Origin & Structure Of Extraembryonic Tissues In The Human Placenta Redman CWG, Sargent IL, Starkey PM, Blackwell Scientific Publications Oxford 1993

Origin & Structure Of Extraembryonic Tissues In The Human Placenta Redman  CWG, Sargent IL, Starkey PM, Blackwell Scientific Publications Oxford 1993

Origin and Structure

Fig 4: Uterine insertion of the human placenta: AV = anchoring villi, CCC = cytotrophoblast cell column, CL = villous cytotrophoblast, Langhans layer, CTS = cytotrophoblast shell, DC = cells of the maternal decidua basalis, IAC = intra-arterial trophoblast cells in the walls and lumen of the maternal spiral artery, ICT = interstitial cytotrophoblast at the insertion of the basal plate, IVS = intervillous space, Sb = syncytiotrophoblast bud, SEm = syncytiotrophoblast embolous carried by the venous blood returning from the placenta to the maternal circulation, SpA = maternal uteroplacental spiral artery, TGC = trophoblast multinucleate giant cell, UVL = uterine vein lumen, VST = syncytiotrophoblast of the chorionic villous tissue.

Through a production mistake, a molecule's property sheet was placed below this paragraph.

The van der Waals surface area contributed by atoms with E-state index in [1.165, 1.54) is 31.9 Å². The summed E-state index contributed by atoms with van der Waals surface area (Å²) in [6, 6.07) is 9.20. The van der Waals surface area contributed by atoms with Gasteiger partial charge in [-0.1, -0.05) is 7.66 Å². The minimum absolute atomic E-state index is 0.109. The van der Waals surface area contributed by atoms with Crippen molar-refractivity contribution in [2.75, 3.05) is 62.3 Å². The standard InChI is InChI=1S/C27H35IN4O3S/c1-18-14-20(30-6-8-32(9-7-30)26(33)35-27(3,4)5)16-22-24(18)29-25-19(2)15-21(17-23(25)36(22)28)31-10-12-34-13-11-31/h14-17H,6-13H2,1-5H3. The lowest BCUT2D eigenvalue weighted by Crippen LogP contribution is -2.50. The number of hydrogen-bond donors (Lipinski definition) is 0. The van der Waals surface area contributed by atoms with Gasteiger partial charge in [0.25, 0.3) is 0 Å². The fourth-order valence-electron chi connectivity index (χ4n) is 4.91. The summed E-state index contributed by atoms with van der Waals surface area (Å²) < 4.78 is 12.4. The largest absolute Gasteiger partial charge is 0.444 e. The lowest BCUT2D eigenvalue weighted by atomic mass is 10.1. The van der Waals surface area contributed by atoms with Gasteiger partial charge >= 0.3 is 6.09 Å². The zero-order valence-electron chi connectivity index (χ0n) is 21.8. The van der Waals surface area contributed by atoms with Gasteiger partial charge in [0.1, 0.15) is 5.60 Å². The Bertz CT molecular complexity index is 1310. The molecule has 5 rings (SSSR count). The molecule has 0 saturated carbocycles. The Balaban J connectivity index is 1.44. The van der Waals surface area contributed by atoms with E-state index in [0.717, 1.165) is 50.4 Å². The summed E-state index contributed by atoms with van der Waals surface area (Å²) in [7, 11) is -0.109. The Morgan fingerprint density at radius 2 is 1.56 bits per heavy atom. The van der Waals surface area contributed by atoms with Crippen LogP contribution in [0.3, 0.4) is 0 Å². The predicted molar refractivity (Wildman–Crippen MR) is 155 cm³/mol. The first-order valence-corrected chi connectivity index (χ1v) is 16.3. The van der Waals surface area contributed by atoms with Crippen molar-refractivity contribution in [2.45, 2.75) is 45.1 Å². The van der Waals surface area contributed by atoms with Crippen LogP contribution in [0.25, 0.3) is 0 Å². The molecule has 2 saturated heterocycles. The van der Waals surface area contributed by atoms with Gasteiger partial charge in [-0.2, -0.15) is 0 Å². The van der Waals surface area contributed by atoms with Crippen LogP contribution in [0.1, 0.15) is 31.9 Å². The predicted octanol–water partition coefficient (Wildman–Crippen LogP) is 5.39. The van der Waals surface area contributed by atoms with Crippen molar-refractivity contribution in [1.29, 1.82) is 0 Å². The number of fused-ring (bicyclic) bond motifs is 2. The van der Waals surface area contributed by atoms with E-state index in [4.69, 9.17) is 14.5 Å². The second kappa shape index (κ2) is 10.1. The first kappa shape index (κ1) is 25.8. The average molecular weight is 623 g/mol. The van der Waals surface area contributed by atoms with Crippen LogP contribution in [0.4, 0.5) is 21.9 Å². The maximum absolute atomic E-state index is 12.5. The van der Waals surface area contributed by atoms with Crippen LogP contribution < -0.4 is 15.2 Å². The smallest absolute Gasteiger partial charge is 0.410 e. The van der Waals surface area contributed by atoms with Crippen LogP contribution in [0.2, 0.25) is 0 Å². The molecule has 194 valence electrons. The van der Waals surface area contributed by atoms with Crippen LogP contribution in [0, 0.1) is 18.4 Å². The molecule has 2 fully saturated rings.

We have recently reviewed (Panigel et al., 1985; Panigel, 1986) the distribution in the human
placenta of the cellular constituents of the maternal-fetal junctional zone in the ‘placenta bed’.
These constituents are described in Fig. 4. Metabolically active trophoblast is not only found in the
cellular and syncytial covering of the chorionic villi, but is also observed in the amniochorion, in
the cell columns at the tip of the anchoring villi and in the ‘basal plate’ of the placenta. Giant
multinucleate trophoblast cells migrate into the decidua basalis and the myometrium. In addition,
endovascular or ‘intra-arterial’ cytotrophoblasts migrate against the blood stream, along the lumen
and the wall of the uteroplacental spiral arteries carrying maternal blood into the intervillous space
of the placenta. Finally, ‘deported’ trophoblasts disseminate through the uteroplacental veins into
the maternal circulation, and embolize in the lungs.


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